We l c o m i n g t h e gat h e r i n g , M r T Shivaraman, President, said Compe on law is a revolving area and we need to learn a lot. India is a most compe ve place to do business. Compe on law and compe on regula on is not something for rich countries alone. It is much more important for growing country or a middle income country like India. The role of the Government in controlling and ensuring that compe on is allowed or encouraged is undeniable. It is equally necessary for the Government to control compe on to ensure that the process is transparent and the roadblocks laid by the compe on law or the regulators do not delay this process. In this connec on, we in India have the Compe on Commission through which we are able to get decisions fairly quickly. Addressing next, Mr R Prasad, Member, CCI said as far as markets are concerned, monopolies were there, there was cartellisa on. He said this is a civil offence in India and in the next l0 years, it is likely to become criminal offence. Giving the history of compe on law, he said this was first started in Canada in 1889, followed by USA in 1896 and in Europe in 1957. At present 120 countries are having this law. He said in India the law was framed in 1969 (MRTP Act). If one’s assets exceeded Rs.20 crores, it became a monopolist and required a licence. In 1996, at the WTO conference in Singapore, it was decided that most of the countries should have

compe on law. In India, this Act was enacted in 2002. Mr Prasad said freedom of trade should be protected. You have to give a choice to the customer. An -compe ve prac ces have to be stopped. He said when there is compe on from abroad, you are bound to innovate. The Compe on Act is against abuse of dominance and monopoly needs to be stopped. He said 97% of the cases referred to it are cleared immediately. In the last one year, not a single case has gone for detailed inves ga on. In normal cases, each case gets cleared within 30 days. Mr Prasad felt that the competition policy is more important than the fiscal policy, monetary policy, etc. In India, every State should have a Compe on Act; compe on has to cover all aspects of our life and the Compe on law has to grow. Cabotage law now under Compe Commission lens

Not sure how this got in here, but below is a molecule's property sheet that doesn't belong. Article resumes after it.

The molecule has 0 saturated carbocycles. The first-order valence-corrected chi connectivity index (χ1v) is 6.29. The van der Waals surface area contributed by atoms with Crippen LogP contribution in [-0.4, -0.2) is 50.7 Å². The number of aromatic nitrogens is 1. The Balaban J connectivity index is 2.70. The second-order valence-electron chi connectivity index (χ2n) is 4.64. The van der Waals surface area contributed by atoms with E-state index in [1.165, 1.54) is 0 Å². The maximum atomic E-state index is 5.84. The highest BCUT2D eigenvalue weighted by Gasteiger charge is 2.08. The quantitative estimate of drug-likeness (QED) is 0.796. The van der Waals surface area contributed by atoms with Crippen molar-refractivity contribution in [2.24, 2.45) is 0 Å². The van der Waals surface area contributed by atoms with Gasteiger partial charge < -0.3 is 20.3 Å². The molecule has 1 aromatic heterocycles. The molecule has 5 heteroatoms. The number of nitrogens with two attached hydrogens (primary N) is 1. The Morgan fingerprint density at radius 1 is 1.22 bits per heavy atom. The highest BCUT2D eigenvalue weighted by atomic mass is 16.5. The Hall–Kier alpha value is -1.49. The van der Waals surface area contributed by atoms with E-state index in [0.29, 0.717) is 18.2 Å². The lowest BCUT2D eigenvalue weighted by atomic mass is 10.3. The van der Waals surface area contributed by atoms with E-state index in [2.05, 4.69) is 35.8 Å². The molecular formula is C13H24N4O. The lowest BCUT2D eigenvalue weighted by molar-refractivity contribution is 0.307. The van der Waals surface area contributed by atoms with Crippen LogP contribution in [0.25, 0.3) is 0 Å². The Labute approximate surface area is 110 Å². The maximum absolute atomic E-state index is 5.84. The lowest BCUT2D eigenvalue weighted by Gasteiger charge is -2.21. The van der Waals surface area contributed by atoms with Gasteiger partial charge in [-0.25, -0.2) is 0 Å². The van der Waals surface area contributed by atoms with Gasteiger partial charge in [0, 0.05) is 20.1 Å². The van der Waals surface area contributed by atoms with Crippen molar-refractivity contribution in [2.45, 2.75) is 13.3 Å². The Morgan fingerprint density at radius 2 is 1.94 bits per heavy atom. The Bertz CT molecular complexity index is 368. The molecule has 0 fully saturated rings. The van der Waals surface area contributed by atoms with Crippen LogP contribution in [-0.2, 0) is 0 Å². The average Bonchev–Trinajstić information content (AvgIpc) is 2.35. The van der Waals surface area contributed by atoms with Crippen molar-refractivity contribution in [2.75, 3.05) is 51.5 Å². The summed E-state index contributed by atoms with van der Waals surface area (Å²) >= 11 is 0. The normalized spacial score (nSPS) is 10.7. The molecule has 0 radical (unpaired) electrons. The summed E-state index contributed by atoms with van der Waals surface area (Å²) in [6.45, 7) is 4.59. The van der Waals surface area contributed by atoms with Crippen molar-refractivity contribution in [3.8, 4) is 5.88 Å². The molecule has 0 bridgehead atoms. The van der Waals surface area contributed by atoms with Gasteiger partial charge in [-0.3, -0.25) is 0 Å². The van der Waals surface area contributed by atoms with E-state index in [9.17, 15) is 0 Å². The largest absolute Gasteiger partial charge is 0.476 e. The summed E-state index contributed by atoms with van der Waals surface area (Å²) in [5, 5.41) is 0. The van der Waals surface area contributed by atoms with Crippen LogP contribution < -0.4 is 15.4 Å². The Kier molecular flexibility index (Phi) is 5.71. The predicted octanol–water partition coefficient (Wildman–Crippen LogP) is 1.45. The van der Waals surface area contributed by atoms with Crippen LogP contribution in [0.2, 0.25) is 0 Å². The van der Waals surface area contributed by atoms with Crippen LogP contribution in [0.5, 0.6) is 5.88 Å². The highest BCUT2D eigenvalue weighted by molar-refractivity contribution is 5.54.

on

Speaking on the sidelines of FFT, Mr Prasad said we need to change our policy on Cabotage Law. Cabotage laws are governed by Sec on 407 and 408 of the Merchant Shipping Act 1958, which state that no ship other than an Indian ship or a ship chartered by a ci zen of India shall engage in the coastal trade of India except under a licence granted by the Director General of Shipping. Five to six decades ago India’s rail network was 55,000 km while China at that me had 20,000 km. Today India’s rail network has improved marginally to 60,000 kms while that of China’s network has more than tripled to 90,000 km. With 7500 kms of coastal line, coastal shipping accounts for hardly seven per cent of local cargo movement compared with 15 per cent in the US or 40 percent plus in the EU. Mr Samir Gandhi, Partner, AZB & Partners, made a presentation containing an overview of Competition Law in India. He said in the history of India, postliberalisa on, the compe on regulator has attracted the most attention by industry. He said the MRTP Act was

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InTouch MCCI NOV-DEC 2012